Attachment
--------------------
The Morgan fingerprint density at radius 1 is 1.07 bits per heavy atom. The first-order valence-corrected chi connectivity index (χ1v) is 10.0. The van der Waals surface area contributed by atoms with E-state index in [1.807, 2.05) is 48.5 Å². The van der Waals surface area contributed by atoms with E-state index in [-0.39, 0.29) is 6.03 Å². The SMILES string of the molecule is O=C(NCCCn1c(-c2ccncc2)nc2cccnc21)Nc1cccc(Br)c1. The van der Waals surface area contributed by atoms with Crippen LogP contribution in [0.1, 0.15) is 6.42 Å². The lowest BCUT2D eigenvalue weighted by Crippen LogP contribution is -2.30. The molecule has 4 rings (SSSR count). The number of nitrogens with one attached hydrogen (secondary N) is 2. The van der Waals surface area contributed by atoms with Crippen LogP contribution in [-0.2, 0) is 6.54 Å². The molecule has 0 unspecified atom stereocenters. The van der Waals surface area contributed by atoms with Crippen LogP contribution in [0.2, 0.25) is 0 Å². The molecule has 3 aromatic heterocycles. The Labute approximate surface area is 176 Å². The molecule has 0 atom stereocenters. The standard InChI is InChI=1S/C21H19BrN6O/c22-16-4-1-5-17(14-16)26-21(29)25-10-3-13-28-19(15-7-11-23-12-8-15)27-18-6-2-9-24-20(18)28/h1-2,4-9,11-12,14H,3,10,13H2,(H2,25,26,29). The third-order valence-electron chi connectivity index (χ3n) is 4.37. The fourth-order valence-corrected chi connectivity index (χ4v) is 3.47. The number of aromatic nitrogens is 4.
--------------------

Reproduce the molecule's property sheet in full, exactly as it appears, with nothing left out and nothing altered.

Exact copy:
The Morgan fingerprint density at radius 1 is 1.07 bits per heavy atom. The first-order valence-corrected chi connectivity index (χ1v) is 10.0. The van der Waals surface area contributed by atoms with E-state index in [1.807, 2.05) is 48.5 Å². The van der Waals surface area contributed by atoms with E-state index in [-0.39, 0.29) is 6.03 Å². The SMILES string of the molecule is O=C(NCCCn1c(-c2ccncc2)nc2cccnc21)Nc1cccc(Br)c1. The van der Waals surface area contributed by atoms with Crippen LogP contribution in [0.1, 0.15) is 6.42 Å². The lowest BCUT2D eigenvalue weighted by Crippen LogP contribution is -2.30. The molecule has 4 rings (SSSR count). The number of nitrogens with one attached hydrogen (secondary N) is 2. The van der Waals surface area contributed by atoms with Crippen LogP contribution in [-0.2, 0) is 6.54 Å². The molecule has 0 unspecified atom stereocenters. The van der Waals surface area contributed by atoms with Crippen LogP contribution in [0.2, 0.25) is 0 Å². The molecule has 3 aromatic heterocycles. The Labute approximate surface area is 176 Å². The molecule has 0 atom stereocenters. The standard InChI is InChI=1S/C21H19BrN6O/c22-16-4-1-5-17(14-16)26-21(29)25-10-3-13-28-19(15-7-11-23-12-8-15)27-18-6-2-9-24-20(18)28/h1-2,4-9,11-12,14H,3,10,13H2,(H2,25,26,29). The third-order valence-electron chi connectivity index (χ3n) is 4.37. The fourth-order valence-corrected chi connectivity index (χ4v) is 3.47. The number of aromatic nitrogens is 4.